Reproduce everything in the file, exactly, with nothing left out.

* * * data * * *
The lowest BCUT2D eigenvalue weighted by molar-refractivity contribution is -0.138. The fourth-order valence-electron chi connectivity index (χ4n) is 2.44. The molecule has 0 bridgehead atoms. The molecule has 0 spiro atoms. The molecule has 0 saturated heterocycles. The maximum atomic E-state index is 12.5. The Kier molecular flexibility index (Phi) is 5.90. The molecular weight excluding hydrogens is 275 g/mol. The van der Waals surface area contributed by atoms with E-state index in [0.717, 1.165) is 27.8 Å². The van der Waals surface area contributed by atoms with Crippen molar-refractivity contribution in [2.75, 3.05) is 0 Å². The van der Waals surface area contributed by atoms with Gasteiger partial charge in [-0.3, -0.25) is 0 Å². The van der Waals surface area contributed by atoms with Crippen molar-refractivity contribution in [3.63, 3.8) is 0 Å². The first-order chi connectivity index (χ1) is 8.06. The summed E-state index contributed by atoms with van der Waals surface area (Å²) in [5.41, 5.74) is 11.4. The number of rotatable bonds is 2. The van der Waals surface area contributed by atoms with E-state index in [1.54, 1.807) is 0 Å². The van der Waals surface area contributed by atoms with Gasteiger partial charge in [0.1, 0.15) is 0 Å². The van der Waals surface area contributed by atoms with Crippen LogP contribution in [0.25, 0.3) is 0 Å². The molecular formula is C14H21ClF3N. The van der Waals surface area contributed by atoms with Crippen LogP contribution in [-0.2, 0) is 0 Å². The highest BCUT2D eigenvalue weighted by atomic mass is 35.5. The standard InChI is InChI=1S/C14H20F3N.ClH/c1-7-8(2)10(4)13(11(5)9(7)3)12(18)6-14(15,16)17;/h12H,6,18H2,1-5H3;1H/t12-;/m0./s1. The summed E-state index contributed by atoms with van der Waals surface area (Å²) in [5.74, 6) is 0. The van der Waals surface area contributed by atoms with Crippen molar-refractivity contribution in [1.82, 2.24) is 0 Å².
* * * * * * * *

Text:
The lowest BCUT2D eigenvalue weighted by molar-refractivity contribution is -0.138. The fourth-order valence-electron chi connectivity index (χ4n) is 2.44. The molecule has 0 bridgehead atoms. The molecule has 0 spiro atoms. The molecule has 0 saturated heterocycles. The maximum atomic E-state index is 12.5. The Kier molecular flexibility index (Phi) is 5.90. The molecular weight excluding hydrogens is 275 g/mol. The van der Waals surface area contributed by atoms with E-state index in [0.717, 1.165) is 27.8 Å². The van der Waals surface area contributed by atoms with Crippen molar-refractivity contribution in [2.75, 3.05) is 0 Å². The van der Waals surface area contributed by atoms with Gasteiger partial charge in [-0.3, -0.25) is 0 Å². The van der Waals surface area contributed by atoms with Crippen molar-refractivity contribution in [3.63, 3.8) is 0 Å². The first-order chi connectivity index (χ1) is 8.06. The summed E-state index contributed by atoms with van der Waals surface area (Å²) in [5.41, 5.74) is 11.4. The number of rotatable bonds is 2. The van der Waals surface area contributed by atoms with E-state index in [1.54, 1.807) is 0 Å². The van der Waals surface area contributed by atoms with Gasteiger partial charge in [0.1, 0.15) is 0 Å². The van der Waals surface area contributed by atoms with Crippen LogP contribution in [0.25, 0.3) is 0 Å². The molecular formula is C14H21ClF3N. The van der Waals surface area contributed by atoms with Crippen LogP contribution in [-0.2, 0) is 0 Å². The highest BCUT2D eigenvalue weighted by atomic mass is 35.5. The standard InChI is InChI=1S/C14H20F3N.ClH/c1-7-8(2)10(4)13(11(5)9(7)3)12(18)6-14(15,16)17;/h12H,6,18H2,1-5H3;1H/t12-;/m0./s1. The summed E-state index contributed by atoms with van der Waals surface area (Å²) in [5.74, 6) is 0. The van der Waals surface area contributed by atoms with Crippen molar-refractivity contribution in [1.82, 2.24) is 0 Å².